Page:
Pluto, imaged by New Horizons, July 14, 2015 (pluto.jhuapl.edu)

Pluto, imaged by New Horizons, July 14, 2015 (pluto.jhuapl.edu)

New Horizons

JANUARY 19, 2024

The New Horizons spacecraft, bound for Pluto, blasted off its launch pad aboard an Atlas V rocket on Jan. 19, 2006.  New Horizons was the ...

Scientist of the Day - New Horizons

The New Horizons spacecraft, bound for Pluto, blasted off its launch pad aboard an Atlas V rocket on Jan. 19, 2006.  New Horizons was the brainchild of Alan Stern, planetary scientist at the Southwest Research Institute in Boulder, Colorado.  The two Voyager missions, launched in 1977, had visited Jupiter (1979), Saturn (1981), Uranus (1985) and Neptune (1989), and returned fantastic images of all four planets and their many moons, but Pluto was nowhere near the flightpath of either Voyager spacecraft and was left out of the game plan.  Stern set out to remedy the omission.

Even though New Horizons was the fastest moving spacecraft we had ever sent out, it still took 9 1/2 years to get to Pluto, which at the time was about 7 times further out than Jupiter.  Since New Horizons was traveling so rapidly, it needed exceptional optics to capture images while speeding by at 50,000 miles per hour, and then a lot of time to dump the data earthward.  But it was all very successful.  We now have superb images of Pluto (first and sixth images), its large moon Charon (fourth image), and its other four moons, to go in the planetary gallery along with those from VoyagerNew Horizons is still at work – it took an image of a Kuiper Belt object named 486958 Arrokoth in 2019 (last image), the most distant solar system object ever photographed in a fly-by and will be on the lookout for more for the next 5 years. 

New Horizons is one of five spacecraft that has left or will leave the solar system, the others being Voyager 1 and 2 and Pioneer 10 and 11.  It also carries a small portion of the ashes of Clyde Tombaugh, who discovered Pluto in 1930, and who died in 1997. At the time, Tombaugh was only the 2nd human whose ashes had left Earth, and although there was no way to plant them on Pluto, they still came closer to Pluto than any human remains ever have, by about 2 billion miles.  One day, they will be the first human remains to leave the solar system.  I do not think they will be overtaken by the recent commercial launch of the Vulcan Centaur Enterprise mission on Jan. 8, 2024, which carries capsules with the ashes of 150 Star-Trek-affiliated and other individuals and is said to be destined for “deep space,” which I am guessing it is not all that deep.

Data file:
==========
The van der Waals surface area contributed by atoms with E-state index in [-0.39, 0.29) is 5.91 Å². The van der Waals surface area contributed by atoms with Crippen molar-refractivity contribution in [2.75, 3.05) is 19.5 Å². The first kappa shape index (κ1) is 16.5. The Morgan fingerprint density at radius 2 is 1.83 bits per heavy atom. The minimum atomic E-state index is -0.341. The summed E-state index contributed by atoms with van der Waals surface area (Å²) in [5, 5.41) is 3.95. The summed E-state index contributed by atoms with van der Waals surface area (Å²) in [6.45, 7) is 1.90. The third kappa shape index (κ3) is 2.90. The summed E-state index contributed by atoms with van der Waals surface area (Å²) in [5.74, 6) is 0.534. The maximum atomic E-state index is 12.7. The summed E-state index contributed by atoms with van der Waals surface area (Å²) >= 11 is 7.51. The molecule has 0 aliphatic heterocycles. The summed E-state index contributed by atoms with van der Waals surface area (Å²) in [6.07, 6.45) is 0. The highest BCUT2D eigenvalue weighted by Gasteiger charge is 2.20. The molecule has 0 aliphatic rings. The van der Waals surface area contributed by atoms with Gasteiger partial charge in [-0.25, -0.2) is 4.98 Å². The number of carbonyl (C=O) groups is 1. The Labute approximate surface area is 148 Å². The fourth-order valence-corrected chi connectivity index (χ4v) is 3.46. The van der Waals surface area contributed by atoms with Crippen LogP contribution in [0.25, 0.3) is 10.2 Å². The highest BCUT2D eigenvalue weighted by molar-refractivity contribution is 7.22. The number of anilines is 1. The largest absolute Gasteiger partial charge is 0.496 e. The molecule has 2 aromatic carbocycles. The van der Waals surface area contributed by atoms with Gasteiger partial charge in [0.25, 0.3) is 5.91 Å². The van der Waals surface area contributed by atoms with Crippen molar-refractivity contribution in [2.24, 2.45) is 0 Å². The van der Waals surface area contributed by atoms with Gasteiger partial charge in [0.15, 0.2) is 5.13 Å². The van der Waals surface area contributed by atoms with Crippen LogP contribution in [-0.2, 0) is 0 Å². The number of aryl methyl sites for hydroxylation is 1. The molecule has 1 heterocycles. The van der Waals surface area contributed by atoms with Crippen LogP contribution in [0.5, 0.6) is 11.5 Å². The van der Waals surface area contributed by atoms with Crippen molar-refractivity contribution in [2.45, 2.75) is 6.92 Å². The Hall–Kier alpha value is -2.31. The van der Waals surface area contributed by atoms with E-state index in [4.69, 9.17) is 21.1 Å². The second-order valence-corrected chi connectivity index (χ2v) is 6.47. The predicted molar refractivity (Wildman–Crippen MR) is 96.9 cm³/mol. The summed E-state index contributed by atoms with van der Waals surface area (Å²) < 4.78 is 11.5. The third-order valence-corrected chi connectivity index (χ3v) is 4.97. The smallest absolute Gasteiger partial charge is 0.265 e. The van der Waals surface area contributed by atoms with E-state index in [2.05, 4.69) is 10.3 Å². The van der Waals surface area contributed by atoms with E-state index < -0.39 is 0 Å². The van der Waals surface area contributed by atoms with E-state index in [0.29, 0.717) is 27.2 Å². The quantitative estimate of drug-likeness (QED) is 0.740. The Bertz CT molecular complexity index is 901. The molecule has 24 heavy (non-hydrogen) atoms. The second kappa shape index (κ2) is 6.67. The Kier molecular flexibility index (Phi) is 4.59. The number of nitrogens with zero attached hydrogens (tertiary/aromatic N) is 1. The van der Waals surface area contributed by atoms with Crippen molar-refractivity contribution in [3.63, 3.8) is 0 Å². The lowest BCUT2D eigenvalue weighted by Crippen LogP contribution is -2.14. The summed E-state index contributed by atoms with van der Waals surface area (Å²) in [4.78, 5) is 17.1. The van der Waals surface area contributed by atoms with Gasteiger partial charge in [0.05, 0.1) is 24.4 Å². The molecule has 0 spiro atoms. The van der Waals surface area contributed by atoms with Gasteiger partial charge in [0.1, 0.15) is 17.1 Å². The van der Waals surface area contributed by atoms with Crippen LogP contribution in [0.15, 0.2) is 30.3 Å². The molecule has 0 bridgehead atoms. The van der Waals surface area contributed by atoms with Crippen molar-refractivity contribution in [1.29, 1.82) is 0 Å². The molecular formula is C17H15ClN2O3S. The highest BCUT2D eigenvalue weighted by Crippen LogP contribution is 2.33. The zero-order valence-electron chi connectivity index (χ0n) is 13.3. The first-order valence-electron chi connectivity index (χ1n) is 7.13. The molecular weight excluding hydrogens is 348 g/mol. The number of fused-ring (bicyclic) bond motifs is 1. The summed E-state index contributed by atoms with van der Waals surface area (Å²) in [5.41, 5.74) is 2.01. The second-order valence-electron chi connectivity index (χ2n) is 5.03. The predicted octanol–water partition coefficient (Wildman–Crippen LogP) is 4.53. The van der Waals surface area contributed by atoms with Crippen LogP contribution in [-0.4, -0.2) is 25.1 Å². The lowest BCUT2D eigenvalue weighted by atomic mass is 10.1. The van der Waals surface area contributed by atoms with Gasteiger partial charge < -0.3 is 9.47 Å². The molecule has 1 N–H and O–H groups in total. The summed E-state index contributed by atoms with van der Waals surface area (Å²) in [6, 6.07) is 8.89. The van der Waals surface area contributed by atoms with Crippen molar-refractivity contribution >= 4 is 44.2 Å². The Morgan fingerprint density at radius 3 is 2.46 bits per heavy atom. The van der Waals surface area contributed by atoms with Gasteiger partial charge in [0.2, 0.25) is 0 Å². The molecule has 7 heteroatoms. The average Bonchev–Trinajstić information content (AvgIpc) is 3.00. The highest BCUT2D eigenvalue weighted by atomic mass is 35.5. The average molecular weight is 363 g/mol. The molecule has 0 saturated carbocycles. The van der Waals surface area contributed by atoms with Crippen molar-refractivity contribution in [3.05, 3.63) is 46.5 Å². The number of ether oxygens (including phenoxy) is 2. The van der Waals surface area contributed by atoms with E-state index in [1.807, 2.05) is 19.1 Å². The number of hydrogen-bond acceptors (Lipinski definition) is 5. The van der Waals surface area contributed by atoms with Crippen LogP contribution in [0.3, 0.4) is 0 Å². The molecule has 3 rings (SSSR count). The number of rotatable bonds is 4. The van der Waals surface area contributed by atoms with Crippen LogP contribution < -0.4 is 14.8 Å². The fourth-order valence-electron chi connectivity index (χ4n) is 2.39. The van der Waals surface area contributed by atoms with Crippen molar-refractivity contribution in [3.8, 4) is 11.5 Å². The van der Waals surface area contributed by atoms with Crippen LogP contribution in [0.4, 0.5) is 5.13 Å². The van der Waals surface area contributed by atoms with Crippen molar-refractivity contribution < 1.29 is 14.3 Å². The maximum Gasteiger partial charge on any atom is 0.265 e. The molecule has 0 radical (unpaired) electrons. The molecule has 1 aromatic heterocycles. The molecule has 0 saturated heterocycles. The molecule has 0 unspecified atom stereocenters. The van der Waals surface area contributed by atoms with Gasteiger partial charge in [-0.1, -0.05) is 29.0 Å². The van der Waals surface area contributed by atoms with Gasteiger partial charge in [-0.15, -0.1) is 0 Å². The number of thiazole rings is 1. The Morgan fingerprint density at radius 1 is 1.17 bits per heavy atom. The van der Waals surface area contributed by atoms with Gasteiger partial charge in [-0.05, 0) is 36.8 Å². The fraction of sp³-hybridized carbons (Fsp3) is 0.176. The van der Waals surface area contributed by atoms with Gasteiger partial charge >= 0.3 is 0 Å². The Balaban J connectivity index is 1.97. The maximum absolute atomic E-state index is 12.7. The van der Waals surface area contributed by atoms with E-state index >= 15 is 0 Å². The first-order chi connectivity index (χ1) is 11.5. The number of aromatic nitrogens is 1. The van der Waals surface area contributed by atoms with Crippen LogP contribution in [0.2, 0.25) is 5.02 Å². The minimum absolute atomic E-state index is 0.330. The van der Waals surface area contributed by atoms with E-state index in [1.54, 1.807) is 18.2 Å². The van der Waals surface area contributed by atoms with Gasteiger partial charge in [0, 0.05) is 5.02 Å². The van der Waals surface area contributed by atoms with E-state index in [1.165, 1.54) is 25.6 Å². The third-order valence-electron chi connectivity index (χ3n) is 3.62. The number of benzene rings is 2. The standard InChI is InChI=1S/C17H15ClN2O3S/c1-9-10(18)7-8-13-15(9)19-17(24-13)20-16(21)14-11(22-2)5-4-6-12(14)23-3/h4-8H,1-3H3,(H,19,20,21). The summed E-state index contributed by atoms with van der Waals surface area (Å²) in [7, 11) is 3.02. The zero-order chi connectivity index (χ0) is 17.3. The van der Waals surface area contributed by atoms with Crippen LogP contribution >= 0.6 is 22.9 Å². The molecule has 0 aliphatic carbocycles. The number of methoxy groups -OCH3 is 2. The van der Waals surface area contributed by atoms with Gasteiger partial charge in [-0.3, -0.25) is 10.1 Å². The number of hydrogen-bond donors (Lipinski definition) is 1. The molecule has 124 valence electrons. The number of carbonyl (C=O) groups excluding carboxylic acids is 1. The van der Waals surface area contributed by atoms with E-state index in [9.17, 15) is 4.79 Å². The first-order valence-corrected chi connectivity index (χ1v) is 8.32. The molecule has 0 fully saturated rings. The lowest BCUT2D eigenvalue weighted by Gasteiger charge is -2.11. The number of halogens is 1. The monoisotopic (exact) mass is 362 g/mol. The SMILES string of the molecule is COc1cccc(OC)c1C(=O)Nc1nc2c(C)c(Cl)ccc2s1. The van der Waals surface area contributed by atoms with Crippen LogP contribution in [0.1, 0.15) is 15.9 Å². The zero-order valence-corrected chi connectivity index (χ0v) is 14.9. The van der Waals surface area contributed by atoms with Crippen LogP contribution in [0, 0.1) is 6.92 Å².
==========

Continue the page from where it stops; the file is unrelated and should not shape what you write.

Modern accounts of the New Horizons mission often do not discuss its most controversial aspect, which arose 7 months after launch.   On Aug. 24, 2006, the International Astronomical Union (IAU) decided to accept the recommendation of a committee that Pluto should be removed from the canonical list of nine planets and be reclassified as a dwarf planet, which was a new category of solar system objects.  Alan Stern and his team were outraged, and no wonder!  How would you like to spend a decade planning a trip made special because it would image and map the last remaining planet, only to be told that your destination was no longer a planet and had been downgraded to dwarf status? Not only that, but the IAU decided that the large asteroid Ceres should also be designated as a dwarf planet, and there was a spacecraft named Dawn on its way to Ceres, and it would arrive there before New Horizons reached Pluto in 2015. So the New Horizons mission wouldn't even be the first to visit a dwarf planet.  Stern refused to accept the new designation in 2006, and as far as I know, he never has.  I trust that some of the bitter feelings were mellowed by the great success of New Horizons in its fly-by of July 14, 2015.

William B. Ashworth, Jr., Consultant for the History of Science, Linda Hall Library and Associate Professor emeritus, Department of History, University of Missouri-Kansas City. Comments or corrections are welcome; please direct to ashworthw@umkc.edu.

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